If parents really love their children, one of the greatest gifts they can give their children once they divorce, is the gift of working through whatever issues are needed with their ex-spouse so that they can co- parent in the most respectful way possible. When I say respectful, I mean respect both for the children and for one another as ex-spouses and co-parents.

For some divorcing couples, this is work, but doable work. If the couple is divorcing from because of different needs and different goals, yet from a place of love and respect, it can be easier to put the needs of the children first. This requires a degree of maturity on the part of both divorcing parents, and the ability to put the children's needs first and foremost.

For many divorcing couples, the pain of the broken marriage can be so great that it contaminates all good intentions. While intellectually, few divorcing parents can argue against putting the needs of their children first, deep hurt, anger, pain, and resentment can far overpower any intellectual understanding. Sometimes it is surprising how primal behavior between two divorced parents can be.

When one is coming out of a particularly painful or abusive marriage, working it out with the ex-partner seems virtually impossible. After all, isn't the inability to work things out the reason why the marriage broke in the first place?

I believe strongly that a divorcing couple can benefit profoundly from "divorce therapy"--therapy to help the couple work through the divorce and with co-parenting issues over time, to assure whatever healing is possible can take place, and that both parents can make the emotional room to act in the best interests of their children. This "divorce therapy" becomes a kind of family therapy as the children grow older and can participate in the process themselves. Having the divorce therapy or family therapy space for the children gives them hope that even the hardest issues are workable, and that when things feel overwhelming or impossible, there is really is a way to make things better over time.

The thought of being in on-going therapy with an ex- spouse can seem unthinkable or even like torture. Who wants to spend all that money? Who wants to see their ex-spouse regularly and talk about hard issues? Who wants to be in therapy for years?

On the upside, therapy costs are far less than legal expenses. Couples who work out their emotional issues in a therapist' office, spend far less fighting each other in court. Too, having parents take responsibility for working on their emotional issues gives an invaluable model to kids. Emotional illiteracy is epidemic in our culture, and learning good communication and relationship process skills will help both parents and kids in all areas of their lives. The healing, learning and understanding that divorce or family therapy can offer is well worth the time, the money and the emotional energy invested.

This is a subject I write about from more than a theoretical or even clinical place. It is a subject I have lived myself for the past 10 years. When my ex- husband and I separated and moved towards divorce, I asked that we engage in on-going divorce and family therapy until our son was in his early 20's. I am very grateful that my ex-husband agreed. While there have been many rocky passages, having the steady container of the family therapy has allowed profound transformation to occur at every possible level.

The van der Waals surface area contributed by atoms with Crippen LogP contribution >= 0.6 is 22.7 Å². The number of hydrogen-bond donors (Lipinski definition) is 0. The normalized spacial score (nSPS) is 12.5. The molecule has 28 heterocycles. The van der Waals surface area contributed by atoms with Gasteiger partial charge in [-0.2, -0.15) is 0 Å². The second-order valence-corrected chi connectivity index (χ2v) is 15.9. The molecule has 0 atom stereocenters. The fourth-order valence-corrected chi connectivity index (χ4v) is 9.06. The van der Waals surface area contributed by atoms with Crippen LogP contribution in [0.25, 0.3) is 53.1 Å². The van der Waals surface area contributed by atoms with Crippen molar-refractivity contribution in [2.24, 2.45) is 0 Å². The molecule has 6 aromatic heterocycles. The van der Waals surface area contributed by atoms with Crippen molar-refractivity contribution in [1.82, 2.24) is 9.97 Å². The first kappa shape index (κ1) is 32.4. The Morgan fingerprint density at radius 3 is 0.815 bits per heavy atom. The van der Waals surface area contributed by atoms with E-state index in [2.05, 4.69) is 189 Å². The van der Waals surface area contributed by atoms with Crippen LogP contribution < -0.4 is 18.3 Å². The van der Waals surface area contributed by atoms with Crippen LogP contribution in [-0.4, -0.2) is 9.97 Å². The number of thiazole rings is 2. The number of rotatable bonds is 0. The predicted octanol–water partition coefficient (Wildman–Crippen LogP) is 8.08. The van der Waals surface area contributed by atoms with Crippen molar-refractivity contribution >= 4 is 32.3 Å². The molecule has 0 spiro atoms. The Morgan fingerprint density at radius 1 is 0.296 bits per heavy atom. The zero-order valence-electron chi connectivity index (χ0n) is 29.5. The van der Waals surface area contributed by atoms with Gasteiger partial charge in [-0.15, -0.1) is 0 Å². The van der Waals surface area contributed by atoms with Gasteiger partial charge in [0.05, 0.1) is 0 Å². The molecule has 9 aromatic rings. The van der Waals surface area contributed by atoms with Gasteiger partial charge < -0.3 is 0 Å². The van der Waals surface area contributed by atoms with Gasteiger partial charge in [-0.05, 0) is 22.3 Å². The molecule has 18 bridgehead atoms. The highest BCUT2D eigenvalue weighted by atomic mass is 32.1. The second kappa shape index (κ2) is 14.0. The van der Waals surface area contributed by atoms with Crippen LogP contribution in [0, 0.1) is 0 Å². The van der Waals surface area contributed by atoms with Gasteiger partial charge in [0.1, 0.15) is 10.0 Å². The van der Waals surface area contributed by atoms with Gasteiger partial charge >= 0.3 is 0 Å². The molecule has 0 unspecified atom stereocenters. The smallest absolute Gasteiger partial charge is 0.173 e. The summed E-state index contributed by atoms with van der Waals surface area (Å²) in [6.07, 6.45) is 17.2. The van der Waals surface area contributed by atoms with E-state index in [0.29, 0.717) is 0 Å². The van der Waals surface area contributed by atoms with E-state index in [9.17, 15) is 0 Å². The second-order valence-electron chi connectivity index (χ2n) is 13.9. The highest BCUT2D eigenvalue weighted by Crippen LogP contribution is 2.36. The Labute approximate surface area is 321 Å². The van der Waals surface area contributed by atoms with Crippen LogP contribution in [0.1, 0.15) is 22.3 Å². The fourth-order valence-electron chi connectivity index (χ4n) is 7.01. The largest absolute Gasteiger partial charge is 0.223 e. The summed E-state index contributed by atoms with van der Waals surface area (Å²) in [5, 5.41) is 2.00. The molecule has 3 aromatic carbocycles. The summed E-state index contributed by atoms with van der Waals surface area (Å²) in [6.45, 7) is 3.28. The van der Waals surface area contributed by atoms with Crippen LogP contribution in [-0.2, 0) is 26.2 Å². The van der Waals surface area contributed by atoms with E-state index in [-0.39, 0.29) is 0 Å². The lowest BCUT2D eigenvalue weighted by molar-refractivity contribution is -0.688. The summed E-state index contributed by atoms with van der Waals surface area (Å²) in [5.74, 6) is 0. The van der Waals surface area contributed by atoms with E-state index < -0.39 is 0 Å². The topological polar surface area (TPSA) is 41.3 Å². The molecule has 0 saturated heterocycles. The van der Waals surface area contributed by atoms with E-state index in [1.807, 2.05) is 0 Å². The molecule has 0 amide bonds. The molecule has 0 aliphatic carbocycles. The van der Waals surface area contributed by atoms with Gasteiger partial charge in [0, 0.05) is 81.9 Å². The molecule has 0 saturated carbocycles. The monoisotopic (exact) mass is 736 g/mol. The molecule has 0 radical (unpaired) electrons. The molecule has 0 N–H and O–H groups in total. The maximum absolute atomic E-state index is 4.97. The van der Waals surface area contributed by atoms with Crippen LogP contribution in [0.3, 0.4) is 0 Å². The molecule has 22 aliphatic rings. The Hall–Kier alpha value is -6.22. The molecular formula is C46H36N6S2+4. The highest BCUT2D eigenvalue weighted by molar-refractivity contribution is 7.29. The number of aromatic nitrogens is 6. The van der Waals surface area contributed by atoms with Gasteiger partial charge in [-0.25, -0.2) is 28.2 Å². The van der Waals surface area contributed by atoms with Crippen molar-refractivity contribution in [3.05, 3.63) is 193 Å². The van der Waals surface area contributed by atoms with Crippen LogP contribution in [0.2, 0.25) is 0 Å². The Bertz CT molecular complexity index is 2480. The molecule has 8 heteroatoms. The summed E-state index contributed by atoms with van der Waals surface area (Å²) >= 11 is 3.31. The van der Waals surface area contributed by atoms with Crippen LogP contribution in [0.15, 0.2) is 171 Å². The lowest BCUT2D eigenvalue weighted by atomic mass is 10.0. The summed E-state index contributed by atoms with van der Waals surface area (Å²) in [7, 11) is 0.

As our son has encountered some of the issues that led to our divorce, having a place to name them, explore them and work with them has created a sense of safety and empowerment for him. Being able to develop his own voice and be able to define his own needs to his parents has allowed our now 12 year old son an emotional maturity beyond that of most of his peers. While he understands why his parents divorced, he also understands that the issues underlying divorce can still be addressed, worked through and made better in the higher interests of parenting a child.

For me, as the primary custodial parent, having this space has been invaluable when issues have arisen. Knowing there is a place, a time, a container for the hardest issues allows them to remain contained when appropriate and worked in an appropriate way. When two people have a child together, they are indeed bound together for life. Honoring this truth, and making a commitment together to honor the child is a profound spiritual journey.

Share your thoughts... 

 Upcoming Groups, Workshops and Programs

As this newsletter arrives, Robert Masters and Diane Bardwell are leading their Transformation Through Intimacy weekend retreat. If you would like to do a private session with Robert or Robert and Diane, a few more spaces on Tuesday, 3/4 and Wednesday 3/5 are available.

If you would like to participate in a future Transformation Through Intimacy workshop, please let me know.

My next Healing the Traumatized Heart workshop is March 15 from 1 - 4 pm in Newton. There are a few more spaces available in that workshop. Register and you can bring a friend or loved one for free.

EKP opportunities in Newton include:
  • Being a guest client in the Student Clinic
  • Apprenticing in EKP
  • On-going Thursday night EKP Body Psychotherapy Group
  • On-going Sunday EKP Monthly Process Group

To find out more.... 

 About Linda

Me and Flora Linda Marks, MSM, is pioneer in body psychotherapy who has developed, taught and practiced Emotional-Kinesthetic Psychotherapy (EKP) for more than two decades. Author of LIVING WITH VISION and HEALING THE WAR BETWEEN THE GENDERS, she co-founded the Massachusetts Association of Body Psychotherapists and Counseling Bodyworkers and is the founder of the Boston Area Sexuality and Spirituality Network. She holds degrees from Yale and MIT, and has a vital 12-year-old son.

To find out more about Linda... 

The Boston Area Sexuality and Spirituality Network programs for the 2007-2008 season are posted on www.sexspirit.net.